On the outside, the electric version of Ford’s F-150 pickup looks much like its wildly popular gas-powered version. Yet the resemblance is deceiving. With its new battery-powered truck, Ford is making a costly bet that buyers will embrace a vehicle that would help transform how the world drives.
Branded the F-150 Lightning, the pickup will be able to travel up to 300 miles per battery charge, thanks to a frame designed to safely hold a huge lithium-ion battery that can power your house should the electricity go out. Going from zero to 60 mph will take just 4.5 seconds.
With a starting price near $40,000 (before options), Ford has calculated that an electric version of America’s top-selling vehicle will appeal to the sorts of buyers who favor rugged pickup trucks prized for strength and durability. If it succeeds, it could speed the nation’s transition away from petroleum burners — a cornerstone of President Joe Biden’s broad effort to fight climate change.
“It’s a watershed moment to me,” Ford CEO Jim Farley said of the electric truck, which was formally unveiled Wednesday night. “It’s a very important transition for our industry.”
For the Biden administration to prevail in its push for green energy-driven manufacturing, it will need to overcome resistance as well as skepticism. Critics fear the loss of auto industry jobs in a shift away from gasoline-fueled vehicles. Because EVs are much simpler, it takes fewer workers to build them. And bottlenecked supply chains could leave automakers short of computer chips and vehicle batteries, along with other parts, for months and perhaps years.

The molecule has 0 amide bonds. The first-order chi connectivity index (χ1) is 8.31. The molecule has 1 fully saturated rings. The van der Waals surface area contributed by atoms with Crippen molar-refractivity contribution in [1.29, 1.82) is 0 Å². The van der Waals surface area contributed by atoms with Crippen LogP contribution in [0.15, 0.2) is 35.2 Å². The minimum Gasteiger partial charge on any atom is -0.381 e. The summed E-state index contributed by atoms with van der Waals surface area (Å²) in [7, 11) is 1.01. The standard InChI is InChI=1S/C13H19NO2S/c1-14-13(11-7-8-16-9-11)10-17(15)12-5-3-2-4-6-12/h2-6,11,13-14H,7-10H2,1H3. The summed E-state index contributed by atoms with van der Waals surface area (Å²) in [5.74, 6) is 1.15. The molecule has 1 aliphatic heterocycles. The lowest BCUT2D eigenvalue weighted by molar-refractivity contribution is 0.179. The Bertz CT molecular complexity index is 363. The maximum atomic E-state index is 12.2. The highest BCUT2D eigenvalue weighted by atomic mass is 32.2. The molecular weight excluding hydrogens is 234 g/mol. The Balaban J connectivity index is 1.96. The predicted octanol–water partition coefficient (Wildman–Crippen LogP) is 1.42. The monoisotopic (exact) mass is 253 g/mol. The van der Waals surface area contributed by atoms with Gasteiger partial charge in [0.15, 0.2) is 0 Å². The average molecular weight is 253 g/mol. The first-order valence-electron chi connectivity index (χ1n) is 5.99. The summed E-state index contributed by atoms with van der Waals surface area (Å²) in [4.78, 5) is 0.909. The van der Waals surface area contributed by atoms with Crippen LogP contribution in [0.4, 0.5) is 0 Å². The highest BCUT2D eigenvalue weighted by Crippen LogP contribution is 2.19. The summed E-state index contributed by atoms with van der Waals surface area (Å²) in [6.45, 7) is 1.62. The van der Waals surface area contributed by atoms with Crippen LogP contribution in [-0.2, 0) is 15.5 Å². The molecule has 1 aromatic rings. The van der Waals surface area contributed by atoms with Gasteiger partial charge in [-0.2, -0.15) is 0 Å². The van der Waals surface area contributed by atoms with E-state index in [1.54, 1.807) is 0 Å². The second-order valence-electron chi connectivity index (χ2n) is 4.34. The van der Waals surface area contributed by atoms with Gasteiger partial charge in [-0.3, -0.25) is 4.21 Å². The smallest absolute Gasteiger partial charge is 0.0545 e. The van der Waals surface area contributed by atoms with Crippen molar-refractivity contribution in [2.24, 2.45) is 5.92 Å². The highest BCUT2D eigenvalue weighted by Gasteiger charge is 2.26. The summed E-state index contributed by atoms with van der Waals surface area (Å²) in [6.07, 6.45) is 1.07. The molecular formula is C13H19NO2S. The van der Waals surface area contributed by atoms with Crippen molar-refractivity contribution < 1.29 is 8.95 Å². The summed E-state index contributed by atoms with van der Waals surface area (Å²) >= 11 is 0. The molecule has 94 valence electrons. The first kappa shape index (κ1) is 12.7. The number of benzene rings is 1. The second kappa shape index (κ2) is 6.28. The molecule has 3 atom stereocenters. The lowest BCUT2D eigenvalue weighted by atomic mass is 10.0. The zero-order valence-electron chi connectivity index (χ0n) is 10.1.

That said, a vehicle like the Lightning is so critical to Biden’s policies that even before its formal unveiling, he visited the Ford plant in Michigan where it will be built beginning next year. The president even drove the truck on a test track.
“This sucker’s quick,” he declared.
For its part, Ford is taking a significant risk by sinking so much capital into an electric version of a pickup that commands a huge and loyal following. In a typical year, Ford sells about 900,000 F-series trucks nationally. It has been America’s top-selling vehicle for nearly four decades.
Gas-powered F-150s are staples on job sites across the nation, where workers haul equipment and materials and often don’t see a need for change. So it could be years before Ford realizes a return on its investment in an electric F-150. This year, through April, the company has sold only 10,000 of its new gas-electric hybrid F-150s — just over 6% of the F-150’s total sales.
Still, introducing a capable electric truck at a fairly reasonable price could potentially produce the breakthrough that draws many more people to battery-powered vehicles of all sizes, said Ivan Drury, a senior manager at Edmunds.com.
“If you’re going to choose one vehicle in the industry that’s going to do it, this is going to be the one,” Drury said. “I expect this to be a home run, and I expect it to really convert a lot of consumers’ minds.”
At the same time, the electric truck, due in showrooms by the middle of next year, comes at a time when American drivers remain reluctant to jettison gas vehicles. Through April, automakers sold about 108,000 fully electric vehicles in the U.S. Though that’s nearly twice the number from the same period last year, EVs still account for only 2% of U.S. vehicle sales, according to Edmunds.
In addition to the Lightning, though, the growing number of fully electric offerings will help raise sales numbers. Automakers now sell 18 electric models in the U.S.; Drury expects 30 by year’s end.